According to the Kuomintang, if the dialogue with Beijing, which was suspended after the DPP representative Tsai Ing-wen came to power, and economic cooperation is maintained, this will reduce the risks of a military confrontation with China.

Taiwan elections: Potential winner and possibility of conflict with ChinaThe Kuomintang Party is in favor of rapprochement with China (photo: Getty Images)

During the eight years of Tsai Ing-wen's rule, Taiwan has distanced itself from China and deepened its relations with the United States. Washington has turned into Taiwan's main ally and patron, although it does not recognize the island's independence.

Today, Taiwan is a de facto independent state, but it is unlikely that the Democratic representative Lai Ching-te will take any steps toward declaring independence from China if he wins the election. Although 80% of Taiwanese do not support joining China, they do not like formal independence from the mainland either. Most Taiwanese are satisfied with the current situation.

Therefore, no matter what the outcome of the elections in Taiwan, it is unlikely to affect the island's status. Although the Kuomintang wants to be "friends" with Beijing, the Taiwanese themselves will not allow it to join China. And the Democrats will not destroy the status quo to avoid a military confrontation with the Chinese. And it is unlikely that Washington will approve of such a move by Taipei, as the United States could be drawn into a war with China on the side of its ally.

Big Brother is watching

China always reacts painfully to any actions of Taiwan that Beijing does not like. For example, in August 2022, Tsai Ing-wen's administration experienced the most serious crisis in the Taiwan Strait in recent years when then-Speaker of the House of Representatives Nancy Pelosi visited the island. Pelosi became the highest-ranking U.S. official to visit Taiwan since 1997. In response, China conducted military exercises with firing around Taiwan and simulated landings and missile strikes.

The Taiwan issue is of utmost importance to the Chinese Communist government and its leader, Xi Jinping. The so-called "reunification" with Taiwan is written in the first articles of the party charter of the ruling Communist Party and the 2018 constitution of the People's Republic of China. And the closer the elections in Taiwan got, the sharper China's rhetoric became.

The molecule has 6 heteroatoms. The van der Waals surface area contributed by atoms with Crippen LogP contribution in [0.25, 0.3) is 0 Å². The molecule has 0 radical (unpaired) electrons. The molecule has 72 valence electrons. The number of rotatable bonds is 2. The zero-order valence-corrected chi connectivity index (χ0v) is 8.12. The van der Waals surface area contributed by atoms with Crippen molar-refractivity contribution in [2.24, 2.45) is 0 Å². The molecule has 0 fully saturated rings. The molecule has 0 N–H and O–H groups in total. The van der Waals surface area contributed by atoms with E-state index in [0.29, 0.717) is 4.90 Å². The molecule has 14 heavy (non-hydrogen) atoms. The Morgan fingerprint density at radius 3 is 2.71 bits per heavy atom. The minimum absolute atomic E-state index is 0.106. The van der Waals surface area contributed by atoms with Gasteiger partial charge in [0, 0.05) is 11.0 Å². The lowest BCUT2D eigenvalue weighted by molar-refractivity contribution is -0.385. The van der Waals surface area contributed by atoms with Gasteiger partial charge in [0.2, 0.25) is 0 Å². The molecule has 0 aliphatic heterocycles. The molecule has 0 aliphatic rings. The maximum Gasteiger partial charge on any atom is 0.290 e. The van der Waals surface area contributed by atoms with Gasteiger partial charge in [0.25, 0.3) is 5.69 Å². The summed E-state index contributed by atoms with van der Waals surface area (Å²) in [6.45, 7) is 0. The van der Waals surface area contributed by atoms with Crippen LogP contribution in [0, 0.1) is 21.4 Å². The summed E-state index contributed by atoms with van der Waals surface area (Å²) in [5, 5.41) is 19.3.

At the end of last December, Xi Jinping, speaking at a symposium on the occasion of the 130th anniversary of Mao Zedong's birth, declared the inevitable "reunification" of Taiwan with mainland China and threatened to "resolutely oppose" any attempts by the island to declare its independence. He also said this during a meeting with U.S. President Joe Biden in San Francisco last year.

Taiwan elections: Potential winner and possibility of conflict with ChinaXi Jinping wants "reunification" with Taiwan and threatens war (photo: Getty Images)

Before that, Beijing resumed its military presence off the coast of Taiwan, staging provocations with Chinese combat aircraft crossing the conditional border between the two countries. Recently, Taiwan has been on air alert because of a Chinese satellite launch vehicle that flew over the southern part of the island.

In addition, Beijing is publicly trying to interfere in the island's electoral processes, scaring Taiwanese voters with war if the Democrats win. In particular, China has claimed that voting for the DPP is a vote for war in the Taiwan Strait. And in his New Year's address, Xi Jinping said that "the reunification of the homeland is a historical inevitability."

China also hinted at possible problems in Taiwan's economy. Despite complicated political relations, China is the island's main economic partner. In December, Zhang Zhijun, chairman of the Chinese Association for Relations Across the Taiwan Strait, called on the Taiwanese to make the "right choice" on January 13.

Taiwan has also accused China of disinformation campaigns on social media.

Will there be war for Taiwan?